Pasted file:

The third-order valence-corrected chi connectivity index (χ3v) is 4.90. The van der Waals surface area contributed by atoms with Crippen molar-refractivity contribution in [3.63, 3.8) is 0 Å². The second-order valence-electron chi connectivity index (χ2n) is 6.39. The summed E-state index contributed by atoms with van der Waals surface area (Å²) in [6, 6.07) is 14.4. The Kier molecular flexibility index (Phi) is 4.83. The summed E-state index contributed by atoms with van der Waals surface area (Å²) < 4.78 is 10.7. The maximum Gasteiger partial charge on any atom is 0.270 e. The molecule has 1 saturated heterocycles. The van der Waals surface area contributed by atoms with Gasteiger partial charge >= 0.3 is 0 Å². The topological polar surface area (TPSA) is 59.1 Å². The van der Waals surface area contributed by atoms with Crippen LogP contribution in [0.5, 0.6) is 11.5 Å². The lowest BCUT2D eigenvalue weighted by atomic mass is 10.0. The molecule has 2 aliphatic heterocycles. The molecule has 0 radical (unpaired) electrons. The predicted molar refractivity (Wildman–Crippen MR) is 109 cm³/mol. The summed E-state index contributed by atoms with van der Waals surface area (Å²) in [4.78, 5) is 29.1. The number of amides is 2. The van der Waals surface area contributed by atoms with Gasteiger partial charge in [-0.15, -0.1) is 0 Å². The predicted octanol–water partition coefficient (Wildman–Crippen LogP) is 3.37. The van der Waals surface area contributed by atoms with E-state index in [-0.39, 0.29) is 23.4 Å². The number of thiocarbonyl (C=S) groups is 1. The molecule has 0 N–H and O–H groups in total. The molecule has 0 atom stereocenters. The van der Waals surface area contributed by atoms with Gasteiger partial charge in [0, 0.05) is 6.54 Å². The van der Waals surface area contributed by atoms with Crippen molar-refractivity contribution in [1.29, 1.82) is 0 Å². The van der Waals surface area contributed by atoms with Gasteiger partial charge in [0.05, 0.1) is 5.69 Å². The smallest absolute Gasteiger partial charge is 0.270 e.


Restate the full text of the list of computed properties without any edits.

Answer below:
The third-order valence-corrected chi connectivity index (χ3v) is 4.90. The van der Waals surface area contributed by atoms with Crippen molar-refractivity contribution in [3.63, 3.8) is 0 Å². The second-order valence-electron chi connectivity index (χ2n) is 6.39. The summed E-state index contributed by atoms with van der Waals surface area (Å²) in [6, 6.07) is 14.4. The Kier molecular flexibility index (Phi) is 4.83. The summed E-state index contributed by atoms with van der Waals surface area (Å²) < 4.78 is 10.7. The maximum Gasteiger partial charge on any atom is 0.270 e. The molecule has 1 saturated heterocycles. The van der Waals surface area contributed by atoms with Gasteiger partial charge >= 0.3 is 0 Å². The topological polar surface area (TPSA) is 59.1 Å². The van der Waals surface area contributed by atoms with Crippen LogP contribution in [0.5, 0.6) is 11.5 Å². The lowest BCUT2D eigenvalue weighted by atomic mass is 10.0. The molecule has 2 aliphatic heterocycles. The molecule has 0 radical (unpaired) electrons. The predicted molar refractivity (Wildman–Crippen MR) is 109 cm³/mol. The summed E-state index contributed by atoms with van der Waals surface area (Å²) in [4.78, 5) is 29.1. The number of amides is 2. The van der Waals surface area contributed by atoms with Gasteiger partial charge in [-0.15, -0.1) is 0 Å². The predicted octanol–water partition coefficient (Wildman–Crippen LogP) is 3.37. The van der Waals surface area contributed by atoms with E-state index in [-0.39, 0.29) is 23.4 Å². The number of thiocarbonyl (C=S) groups is 1. The molecule has 0 N–H and O–H groups in total. The molecule has 0 atom stereocenters. The van der Waals surface area contributed by atoms with Gasteiger partial charge in [0, 0.05) is 6.54 Å². The van der Waals surface area contributed by atoms with Crippen molar-refractivity contribution in [1.29, 1.82) is 0 Å². The van der Waals surface area contributed by atoms with Gasteiger partial charge in [0.05, 0.1) is 5.69 Å². The smallest absolute Gasteiger partial charge is 0.270 e.